Top Girls Essay

1559 WordsApr 11, 20097 Pages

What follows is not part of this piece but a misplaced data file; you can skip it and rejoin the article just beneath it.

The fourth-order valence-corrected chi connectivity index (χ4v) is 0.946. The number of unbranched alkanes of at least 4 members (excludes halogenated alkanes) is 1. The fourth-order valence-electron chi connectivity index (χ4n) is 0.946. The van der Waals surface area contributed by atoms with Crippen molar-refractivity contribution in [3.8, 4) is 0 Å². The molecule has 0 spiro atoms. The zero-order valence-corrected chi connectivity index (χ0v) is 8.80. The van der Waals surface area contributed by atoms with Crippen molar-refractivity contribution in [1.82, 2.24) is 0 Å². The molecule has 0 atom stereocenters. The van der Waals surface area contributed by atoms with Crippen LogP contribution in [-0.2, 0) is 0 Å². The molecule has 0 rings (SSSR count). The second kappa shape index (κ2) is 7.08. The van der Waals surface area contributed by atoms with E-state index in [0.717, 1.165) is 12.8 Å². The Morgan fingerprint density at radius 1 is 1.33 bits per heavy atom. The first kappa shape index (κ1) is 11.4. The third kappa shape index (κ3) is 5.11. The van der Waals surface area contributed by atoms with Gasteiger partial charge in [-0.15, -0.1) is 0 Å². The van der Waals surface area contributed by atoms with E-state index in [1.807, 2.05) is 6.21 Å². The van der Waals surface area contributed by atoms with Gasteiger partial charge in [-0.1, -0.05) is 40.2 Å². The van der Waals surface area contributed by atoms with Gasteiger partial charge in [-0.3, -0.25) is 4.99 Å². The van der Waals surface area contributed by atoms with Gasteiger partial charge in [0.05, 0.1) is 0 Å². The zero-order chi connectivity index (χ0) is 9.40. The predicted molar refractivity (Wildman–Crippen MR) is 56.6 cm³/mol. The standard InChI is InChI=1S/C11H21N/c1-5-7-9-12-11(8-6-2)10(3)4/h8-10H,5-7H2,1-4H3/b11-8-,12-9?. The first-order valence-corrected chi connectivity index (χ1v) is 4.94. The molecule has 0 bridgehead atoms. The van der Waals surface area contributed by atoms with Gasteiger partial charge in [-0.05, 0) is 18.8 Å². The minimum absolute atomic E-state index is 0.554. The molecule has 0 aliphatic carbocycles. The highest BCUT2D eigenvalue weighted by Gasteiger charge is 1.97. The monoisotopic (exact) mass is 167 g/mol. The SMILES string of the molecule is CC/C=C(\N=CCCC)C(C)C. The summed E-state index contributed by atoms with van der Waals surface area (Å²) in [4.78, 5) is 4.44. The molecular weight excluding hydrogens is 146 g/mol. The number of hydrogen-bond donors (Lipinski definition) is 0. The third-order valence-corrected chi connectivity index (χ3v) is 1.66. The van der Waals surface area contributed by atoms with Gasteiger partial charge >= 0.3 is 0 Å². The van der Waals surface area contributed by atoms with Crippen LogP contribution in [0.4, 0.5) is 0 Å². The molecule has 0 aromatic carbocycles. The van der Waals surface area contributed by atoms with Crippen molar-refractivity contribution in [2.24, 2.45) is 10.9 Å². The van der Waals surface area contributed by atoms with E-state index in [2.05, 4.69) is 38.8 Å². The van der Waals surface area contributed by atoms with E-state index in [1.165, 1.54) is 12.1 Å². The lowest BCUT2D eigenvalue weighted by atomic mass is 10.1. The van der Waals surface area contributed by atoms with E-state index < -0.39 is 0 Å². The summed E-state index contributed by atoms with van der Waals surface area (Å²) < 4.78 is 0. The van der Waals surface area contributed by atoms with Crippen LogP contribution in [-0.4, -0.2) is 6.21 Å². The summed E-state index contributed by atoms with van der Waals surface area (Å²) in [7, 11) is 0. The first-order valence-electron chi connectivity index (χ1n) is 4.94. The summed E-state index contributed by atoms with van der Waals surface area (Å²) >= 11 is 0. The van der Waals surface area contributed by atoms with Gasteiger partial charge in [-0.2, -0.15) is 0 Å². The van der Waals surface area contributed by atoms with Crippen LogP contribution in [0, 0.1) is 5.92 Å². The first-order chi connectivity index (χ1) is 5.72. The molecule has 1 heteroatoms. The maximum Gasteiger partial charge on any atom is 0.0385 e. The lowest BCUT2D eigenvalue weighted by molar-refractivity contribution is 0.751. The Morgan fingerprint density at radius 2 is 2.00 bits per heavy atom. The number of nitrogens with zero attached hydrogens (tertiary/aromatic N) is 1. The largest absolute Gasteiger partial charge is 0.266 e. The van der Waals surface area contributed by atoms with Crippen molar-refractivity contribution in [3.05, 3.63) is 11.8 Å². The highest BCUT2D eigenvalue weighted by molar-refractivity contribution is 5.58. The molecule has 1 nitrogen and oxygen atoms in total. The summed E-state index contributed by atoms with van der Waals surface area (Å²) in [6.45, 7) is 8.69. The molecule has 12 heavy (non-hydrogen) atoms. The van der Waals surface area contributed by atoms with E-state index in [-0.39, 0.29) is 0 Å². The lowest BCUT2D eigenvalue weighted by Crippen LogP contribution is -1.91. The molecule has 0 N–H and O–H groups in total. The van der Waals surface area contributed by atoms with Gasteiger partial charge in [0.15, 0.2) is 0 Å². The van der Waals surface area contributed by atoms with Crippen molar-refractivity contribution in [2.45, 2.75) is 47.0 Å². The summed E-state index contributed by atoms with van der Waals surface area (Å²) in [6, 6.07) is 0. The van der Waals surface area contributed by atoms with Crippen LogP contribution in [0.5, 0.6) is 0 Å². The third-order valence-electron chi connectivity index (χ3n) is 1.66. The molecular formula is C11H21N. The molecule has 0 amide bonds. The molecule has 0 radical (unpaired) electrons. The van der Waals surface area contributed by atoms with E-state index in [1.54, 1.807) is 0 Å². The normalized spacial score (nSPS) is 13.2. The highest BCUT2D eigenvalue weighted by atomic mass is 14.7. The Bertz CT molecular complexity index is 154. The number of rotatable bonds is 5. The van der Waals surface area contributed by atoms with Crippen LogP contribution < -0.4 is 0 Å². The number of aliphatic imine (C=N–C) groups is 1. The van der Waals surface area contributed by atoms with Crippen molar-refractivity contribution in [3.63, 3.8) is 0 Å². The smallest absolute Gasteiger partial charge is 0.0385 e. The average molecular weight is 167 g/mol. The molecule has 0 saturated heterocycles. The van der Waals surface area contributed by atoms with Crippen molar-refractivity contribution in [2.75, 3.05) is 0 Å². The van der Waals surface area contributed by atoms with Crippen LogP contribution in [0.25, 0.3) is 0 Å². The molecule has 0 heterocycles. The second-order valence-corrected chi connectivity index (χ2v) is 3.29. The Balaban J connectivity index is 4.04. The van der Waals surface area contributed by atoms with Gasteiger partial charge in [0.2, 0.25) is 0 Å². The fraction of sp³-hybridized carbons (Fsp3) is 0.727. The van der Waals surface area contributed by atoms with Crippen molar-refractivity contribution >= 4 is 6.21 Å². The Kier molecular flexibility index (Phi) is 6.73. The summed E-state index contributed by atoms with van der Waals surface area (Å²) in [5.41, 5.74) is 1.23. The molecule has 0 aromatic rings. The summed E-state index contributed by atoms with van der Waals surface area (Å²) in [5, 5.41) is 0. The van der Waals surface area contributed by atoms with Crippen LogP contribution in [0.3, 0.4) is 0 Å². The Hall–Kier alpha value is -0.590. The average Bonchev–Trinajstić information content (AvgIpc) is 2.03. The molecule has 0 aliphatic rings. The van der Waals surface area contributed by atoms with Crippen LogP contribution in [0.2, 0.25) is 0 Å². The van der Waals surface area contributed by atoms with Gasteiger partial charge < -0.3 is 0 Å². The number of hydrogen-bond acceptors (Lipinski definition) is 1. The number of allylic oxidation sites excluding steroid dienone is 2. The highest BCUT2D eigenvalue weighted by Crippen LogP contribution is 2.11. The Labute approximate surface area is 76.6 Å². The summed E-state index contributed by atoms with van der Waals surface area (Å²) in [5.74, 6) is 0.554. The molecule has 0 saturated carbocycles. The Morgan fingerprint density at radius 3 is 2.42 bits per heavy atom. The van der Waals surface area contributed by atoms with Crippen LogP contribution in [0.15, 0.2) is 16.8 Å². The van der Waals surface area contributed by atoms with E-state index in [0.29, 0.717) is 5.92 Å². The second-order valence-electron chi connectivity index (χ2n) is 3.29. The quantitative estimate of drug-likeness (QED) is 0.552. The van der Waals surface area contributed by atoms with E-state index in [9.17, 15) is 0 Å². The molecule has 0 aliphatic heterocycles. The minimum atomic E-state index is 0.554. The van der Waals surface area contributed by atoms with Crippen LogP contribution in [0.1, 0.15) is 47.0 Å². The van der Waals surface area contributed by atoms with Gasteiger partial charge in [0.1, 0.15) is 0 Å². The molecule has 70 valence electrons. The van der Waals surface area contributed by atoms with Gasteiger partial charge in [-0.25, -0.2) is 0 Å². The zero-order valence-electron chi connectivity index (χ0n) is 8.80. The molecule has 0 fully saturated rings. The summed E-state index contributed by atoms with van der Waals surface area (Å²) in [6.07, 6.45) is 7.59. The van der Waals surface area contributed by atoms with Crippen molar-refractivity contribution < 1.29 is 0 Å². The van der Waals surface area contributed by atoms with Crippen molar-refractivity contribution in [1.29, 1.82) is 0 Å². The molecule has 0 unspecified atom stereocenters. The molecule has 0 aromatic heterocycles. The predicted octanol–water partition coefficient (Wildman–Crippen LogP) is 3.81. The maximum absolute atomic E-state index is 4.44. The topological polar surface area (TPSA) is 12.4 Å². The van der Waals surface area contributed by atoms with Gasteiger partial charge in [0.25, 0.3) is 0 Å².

Human gender roles have an innate origin; indeed, many species of animals exhibit behavior that is markedly different between males and females. However, when one group feels it is getting an unfair share of life’s burdens, a society should consider if these gender roles are indeed fair in the light of its evolution over time. The characters in Act 1, Scene 1 of Caryl Churchill’s Top Girls, stand as symbols of successful women in various times and places through the past 1200 years. In their interactions and in Marlene’s relation with her family, the characters demonstrate how women have evolved in their roles, though much progress remains to be made in bettering women's roles. A large part of women's trouble comes from successful women not helping other contemporary and future women to achieve success. With regard to helping to form future successful women, Churchill’s characters demonstrate that by far the most difficult aspect of their struggle has been women’s need to establish for themselves and future women, a definition of femininity that exists intrinsically and separately from the meaning of men’s roles. For example, Lady Nijo and Pope Joan represent the two poles of early medieval womanhood. Nijo, an Emporer's courtesan, is able to be successful as a woman, but only by selling, and thus essentially relinquishing, her sexuality. Joan, on the other hand, represses her sexuality as best she can. In order to be considered successful, early medieval women symbolized by Nijo and Joan either exploited their sexuality for a very temporary benefit, or they suppressed their feminine sexuality—until it forcibly brought itself forward. Each method of gaining success is of dubious benefit to future women, and neither lays a single cobblestone on the path that future women must travel to reach prosperity. Indeed, a drawback of such methods of achievement is that both

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